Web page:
It's also interesting to hear how humbly Jericho writes when referring to Fozzy. In the early days of the band, he'd go from wrestling in sold-out crowds at Madison Square Garden to playing dive bars later that night with Fozzy.
It's interesting to read Jericho's passion for his music—no gig was too small for his band to play. Which is very true since some gigs you could count the number of attendees on two hands.
Through Fozzy though, Jericho got to meet some of his metal heroes (like Ozzy Osborne and Zakk Wylde) and also Sharron Osborne, who scolded Zakk and Chris for playing baseball by the tour buses at Ozzfeast one year.
Other metal gods that Jericho became friendly with while touring with Fozzy are Sebastian Bach, Iron Maiden, and the illusive Axl Rose.
Fozzy would evolve from the cover band with fake names and wigs to an honest-to-god real band writing their own songs.
The book is also filled with non-wrestling and non-Fozzy stories like Jericho's marriage to his wife Jessica, the birth of his son Ash and twin daughters Cheyenne and Sierra. The girls were born in Tampa Bay, prematurely, while Jericho was performing in a play in Toronto.
Jericho also writes about his mother (whom the book is dedicated to) and dealing with her in his adult life. She was a quadriplegic, and even though Chris had to put in a lot of time for her care since he was 19, he loved her very much.
Jericho dedicates a chapter to his mother's declining health and death. Jericho writes it so vividly that the reader is immediately thrust into his shoes. We all face mortality; while reading this chapter, I came to the realization that one day I too will have be at the hospital when one of my parents pass. It was something that was very depressing but eye-opening to read.
Dear reader, you'll have to forgive me if I've given away too much of the book for you; I've never done a book review before. But I promise you there is much more in the book than I've shared.
However, there is one last thing I want to touch on before leaving you with my final verdict.
Jericho speaks in great detail about his friend Chris Benoit. These two weren't just casual friends; Jericho points out that Benoit was his best friend in the business.
Vince McMahon has gone to great length to erase the history of Chris Benoit. Look up the 2004 Royal Rumble on the WWE website.
Go ahead, I'll wait.
Back? Okay, well there is nothing there, is there?
Apparently, there was no 2004 Royal Rumble champion. Also, according to the WWE the main event for Wrestlemania XX was between Shawn Michaels and Triple H for the title. However, I find it a bit peculiar that neither of them left the arena with the title that night. To quote the Hurricane, "What's up with that?"
Jericho confesses that Benoit was a weird dude. He was weird, but he always straight forward, and Jericho emphasizes that Benoit loved his children more than anything. In fact, he said most of his conversations with Benoit were about their kids and that they'd exchange pictures of each others' kids often.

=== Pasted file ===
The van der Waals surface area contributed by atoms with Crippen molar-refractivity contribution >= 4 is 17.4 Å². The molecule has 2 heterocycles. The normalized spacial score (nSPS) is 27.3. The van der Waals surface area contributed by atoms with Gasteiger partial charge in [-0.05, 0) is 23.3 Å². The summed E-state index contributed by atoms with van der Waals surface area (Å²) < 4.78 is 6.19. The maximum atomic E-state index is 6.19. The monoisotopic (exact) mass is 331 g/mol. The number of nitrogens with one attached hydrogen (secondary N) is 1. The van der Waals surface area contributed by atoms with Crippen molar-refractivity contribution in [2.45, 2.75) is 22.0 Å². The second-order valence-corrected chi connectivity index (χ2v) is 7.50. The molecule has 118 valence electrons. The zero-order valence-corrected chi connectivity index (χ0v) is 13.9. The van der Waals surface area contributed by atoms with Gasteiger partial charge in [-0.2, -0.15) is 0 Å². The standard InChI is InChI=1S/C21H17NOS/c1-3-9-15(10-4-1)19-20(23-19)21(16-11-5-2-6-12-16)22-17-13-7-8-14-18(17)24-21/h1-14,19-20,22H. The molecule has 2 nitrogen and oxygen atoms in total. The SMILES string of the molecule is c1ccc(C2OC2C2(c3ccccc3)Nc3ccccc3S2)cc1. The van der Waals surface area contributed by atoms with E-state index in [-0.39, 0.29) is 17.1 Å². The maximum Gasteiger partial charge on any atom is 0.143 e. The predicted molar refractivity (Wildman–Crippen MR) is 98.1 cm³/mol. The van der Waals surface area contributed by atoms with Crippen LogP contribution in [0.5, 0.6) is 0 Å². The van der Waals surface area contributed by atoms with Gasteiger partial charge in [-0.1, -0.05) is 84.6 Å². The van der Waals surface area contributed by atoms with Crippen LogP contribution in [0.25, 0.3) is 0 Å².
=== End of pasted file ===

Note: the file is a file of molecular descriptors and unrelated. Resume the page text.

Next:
When Jericho first heard about the Benoits' deaths his initial thought was the same as mine: carbon monoxide poisoning. However, the more Jericho says the more he thought about it, the more his mind drifted towards the unthinkable—that Benoit had killed all of them.
Jericho, like many of us, watched the tribute to Benoit while surfing the internet for more information about the death.
With each new update, he began to learn the terrible truth of his friend. Like Jericho, I wonder just how someone could do something like that to their child.
Chris says that he spent the rest of the evening watching his own child sleep and researching various things that might explain Benoit's actions.
In the end, Jericho decided that he can separate the Chris Benoit who was his best friend in the business and who was also the most loving and caring husband and father that he knew, from the monster that killed his wife and son and left two children with the unanswered questions.
Jericho said he'll always love the first Benoit and never forgive the second.
The book ends Spoiler Alert with Jericho's return to the WWE to "Save Us All" (remember that promo) and we all live happily ever after, or some junk.
For my review I have two scores for this book. As a piece of literature for any person, be it wrestling fan, metal fan, or just someone who likes to read memoirs I give this book a solid 8.
It's a very fun and easy read that feels more like Chris Jericho is sitting at the bar with you telling you some of his old war stories.
Not once was I bored with the book and not a single chapter was a choir to read. And throughout the book I heard Jericho's voice talking to me, not my own voice reading it.
Now as a wrestling book it's an easy 10. The only thing to compare it to is Mick Foley's books. And like Foley said in his forward this book might even be better.
So if you're a Jericho fan, a wrestling fan, a metal fan, or just someone who knows how to read go pick this book up. You won't regret the purchase, even though the cover price is a hefty $27.99.
Thanks Barns and Noble for charging the full price on the day of his signing instead of the 20 percent off it had been the day before. My wallet did feel a bit heavy that day.
For more wrestling stuff feel free to follow me on Twitter (@jomac006) or just check out my archives here on Bleacher Report.